United Airlines said Tuesday that it lost $1.63 billion in the second quarter as revenue plunged 87%, and it will operate at barely over one-third of capacity through September as the coronavirus throttles air travel.
The Chicago-based airline burned through $40 million a day from April through June but said it will trim losses to $25 million a day in the third quarter by slashing costs.
CEO Scott Kirby said United cut its cash-burn rate below its closest rivals by shrinking its schedule to meet lower demand and cutting costs across the company. In a statement, he said the moves "positioned United to both survive the COVID crisis and capitalize on consumer demand when it sustainably returns.”
Investors will have to wait for United to provide more details about the quarter and the future outlook on Wednesday, when executives hold a call with analysts and reporters.
United, which started the year with 96,000 employees, said 6,000 have volunteered to take severance packages and leave. Last week, the airline warned 36,000 employees that they could be furloughed in October, although executives said they expect the final job-loss number to be smaller.
The quarterly loss, which was worse than Wall Street expected, followed the plunge in air travel due to widespread travel restrictions and passengers' fear of flying during the coronavirus pandemic.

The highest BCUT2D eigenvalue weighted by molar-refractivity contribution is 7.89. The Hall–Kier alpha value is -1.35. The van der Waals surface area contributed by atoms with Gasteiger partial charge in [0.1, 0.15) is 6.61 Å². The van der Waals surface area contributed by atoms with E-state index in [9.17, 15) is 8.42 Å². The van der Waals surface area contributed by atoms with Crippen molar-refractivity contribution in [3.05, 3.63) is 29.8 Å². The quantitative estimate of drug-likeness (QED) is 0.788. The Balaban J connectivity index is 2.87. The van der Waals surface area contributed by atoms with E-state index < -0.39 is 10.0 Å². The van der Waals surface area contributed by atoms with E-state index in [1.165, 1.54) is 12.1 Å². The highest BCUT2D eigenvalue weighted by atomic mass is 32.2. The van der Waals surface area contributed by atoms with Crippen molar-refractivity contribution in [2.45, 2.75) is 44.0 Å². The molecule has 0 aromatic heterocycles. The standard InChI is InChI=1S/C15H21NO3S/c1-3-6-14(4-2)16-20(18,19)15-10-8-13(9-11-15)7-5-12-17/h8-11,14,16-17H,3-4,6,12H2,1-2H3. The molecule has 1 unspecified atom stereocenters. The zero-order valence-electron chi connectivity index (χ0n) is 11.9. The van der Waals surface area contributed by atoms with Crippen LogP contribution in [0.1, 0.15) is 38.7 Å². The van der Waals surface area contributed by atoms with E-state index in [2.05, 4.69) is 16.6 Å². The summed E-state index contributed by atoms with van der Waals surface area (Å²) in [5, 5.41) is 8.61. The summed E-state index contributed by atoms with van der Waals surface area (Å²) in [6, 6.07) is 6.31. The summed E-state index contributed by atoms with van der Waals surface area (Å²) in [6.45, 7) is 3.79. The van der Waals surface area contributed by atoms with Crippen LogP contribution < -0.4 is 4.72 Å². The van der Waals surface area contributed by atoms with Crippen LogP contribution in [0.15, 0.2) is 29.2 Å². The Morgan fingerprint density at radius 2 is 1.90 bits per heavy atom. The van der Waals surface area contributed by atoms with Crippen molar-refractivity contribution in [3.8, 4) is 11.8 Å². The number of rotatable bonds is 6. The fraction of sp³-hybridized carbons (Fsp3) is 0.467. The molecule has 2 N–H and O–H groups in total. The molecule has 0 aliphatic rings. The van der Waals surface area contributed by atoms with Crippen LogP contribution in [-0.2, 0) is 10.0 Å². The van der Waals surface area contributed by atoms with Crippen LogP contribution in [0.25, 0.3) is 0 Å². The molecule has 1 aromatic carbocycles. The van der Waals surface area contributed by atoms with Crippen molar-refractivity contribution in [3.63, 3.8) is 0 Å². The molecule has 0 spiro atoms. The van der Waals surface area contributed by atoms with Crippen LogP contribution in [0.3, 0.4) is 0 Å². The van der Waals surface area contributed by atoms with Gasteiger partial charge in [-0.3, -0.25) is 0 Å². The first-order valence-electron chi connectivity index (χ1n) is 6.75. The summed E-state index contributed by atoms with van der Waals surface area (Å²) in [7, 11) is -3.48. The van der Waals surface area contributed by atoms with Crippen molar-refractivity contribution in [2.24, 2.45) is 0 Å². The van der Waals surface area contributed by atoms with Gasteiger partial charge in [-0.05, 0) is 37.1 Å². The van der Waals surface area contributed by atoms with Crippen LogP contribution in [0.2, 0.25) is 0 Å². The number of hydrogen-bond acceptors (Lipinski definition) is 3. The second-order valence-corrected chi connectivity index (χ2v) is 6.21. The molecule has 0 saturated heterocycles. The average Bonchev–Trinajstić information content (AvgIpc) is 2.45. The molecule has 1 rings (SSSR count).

Air travel in the U.S. plunged starting in March, hitting bottom in mid-April at just 5% of the year-ago traffic. A slow partial recovery stalled in recent weeks as reported cases of coronavirus surged in many states, particularly in the South and West, and Northeastern states imposed quarantines on visitors from much of the country.
Airline bookings flattened, with United’s hub airport in Newark, New Jersey, being especially hard hit.
Kirby and American Airlines CEO Doug Parker appealed on Tuesday to Vice President Mike Pence and European Commissioner for Home Affairs Ylva Johansson to allow more travel between the U.S. and Europe. The United States and the European Union block most of each other’s citizens from entering — each side cites fear that visitors from the other side of the Atlantic could bring the virus with them — although exceptions are made for dual citizens, health workers and a few others.
Investors have turned their attention to what airlines are doing to raise more cash and cut spending to make that money last as long as possible.
United said it began this week with $15.2 billion in available cash and expects to boost that to more than $18 billion by the end of the third quarter. The airline has mortgaged its MileagePlus frequent-flyer program and agreed to a $4.5 billion secured loan from the Treasury Department, although executives say they might not draw on the government loan. That is on top of $5 billion in taxpayer money to keep workers on the payroll through September.
As a benefit of flying less, United chopped its fuel bill by 90%, saving more than $2 billion. Labor costs were lower by nearly $900 million.
United’s loss, adjusted to exclude an income tax benefit and other items, was $2.6 billion. A year ago, the company posted a profit of $1.05 billion.
The adjusted loss worked out to $9.31 per share. That compared with a predicted loss of $8.96 per share, according to a FactSet survey of 17 analysts.
Revenue tumbled from $11.4 billion to less than $1.5 billion, but it still beat analysts' average forecast of $1.3 billion.
Last week, Delta Air Lines reported a $5.7 billion loss for the second quarter. The outlook is grim too for American Airlines and Southwest Airlines, which are scheduled to release results Thursday.
David Koenig can be reached at www.twitter.com/airlinewriter